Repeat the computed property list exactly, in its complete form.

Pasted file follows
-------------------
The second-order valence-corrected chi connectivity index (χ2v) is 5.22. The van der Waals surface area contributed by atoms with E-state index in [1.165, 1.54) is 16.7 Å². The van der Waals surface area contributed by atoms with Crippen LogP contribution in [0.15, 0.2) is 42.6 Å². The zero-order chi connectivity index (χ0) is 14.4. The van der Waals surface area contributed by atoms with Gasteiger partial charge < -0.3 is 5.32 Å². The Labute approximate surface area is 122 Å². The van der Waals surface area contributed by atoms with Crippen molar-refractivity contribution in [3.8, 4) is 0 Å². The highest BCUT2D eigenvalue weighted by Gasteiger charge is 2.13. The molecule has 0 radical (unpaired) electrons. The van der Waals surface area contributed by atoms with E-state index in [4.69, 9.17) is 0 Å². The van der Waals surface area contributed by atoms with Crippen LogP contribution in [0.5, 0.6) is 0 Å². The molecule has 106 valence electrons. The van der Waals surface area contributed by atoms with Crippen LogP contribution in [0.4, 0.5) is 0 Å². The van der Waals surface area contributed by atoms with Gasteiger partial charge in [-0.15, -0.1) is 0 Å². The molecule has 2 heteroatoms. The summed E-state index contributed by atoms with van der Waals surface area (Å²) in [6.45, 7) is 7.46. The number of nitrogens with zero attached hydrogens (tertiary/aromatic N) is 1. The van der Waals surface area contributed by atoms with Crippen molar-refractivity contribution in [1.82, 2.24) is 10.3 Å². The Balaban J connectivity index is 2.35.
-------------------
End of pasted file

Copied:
The second-order valence-corrected chi connectivity index (χ2v) is 5.22. The van der Waals surface area contributed by atoms with E-state index in [1.165, 1.54) is 16.7 Å². The van der Waals surface area contributed by atoms with Crippen LogP contribution in [0.15, 0.2) is 42.6 Å². The zero-order chi connectivity index (χ0) is 14.4. The van der Waals surface area contributed by atoms with Gasteiger partial charge < -0.3 is 5.32 Å². The Labute approximate surface area is 122 Å². The van der Waals surface area contributed by atoms with Crippen molar-refractivity contribution in [3.8, 4) is 0 Å². The highest BCUT2D eigenvalue weighted by Gasteiger charge is 2.13. The molecule has 0 radical (unpaired) electrons. The van der Waals surface area contributed by atoms with E-state index in [4.69, 9.17) is 0 Å². The van der Waals surface area contributed by atoms with Crippen LogP contribution in [0.5, 0.6) is 0 Å². The molecule has 106 valence electrons. The van der Waals surface area contributed by atoms with Crippen LogP contribution in [0.4, 0.5) is 0 Å². The van der Waals surface area contributed by atoms with Gasteiger partial charge in [-0.15, -0.1) is 0 Å². The molecule has 2 heteroatoms. The summed E-state index contributed by atoms with van der Waals surface area (Å²) in [6.45, 7) is 7.46. The number of nitrogens with zero attached hydrogens (tertiary/aromatic N) is 1. The van der Waals surface area contributed by atoms with Crippen molar-refractivity contribution in [1.82, 2.24) is 10.3 Å². The Balaban J connectivity index is 2.35.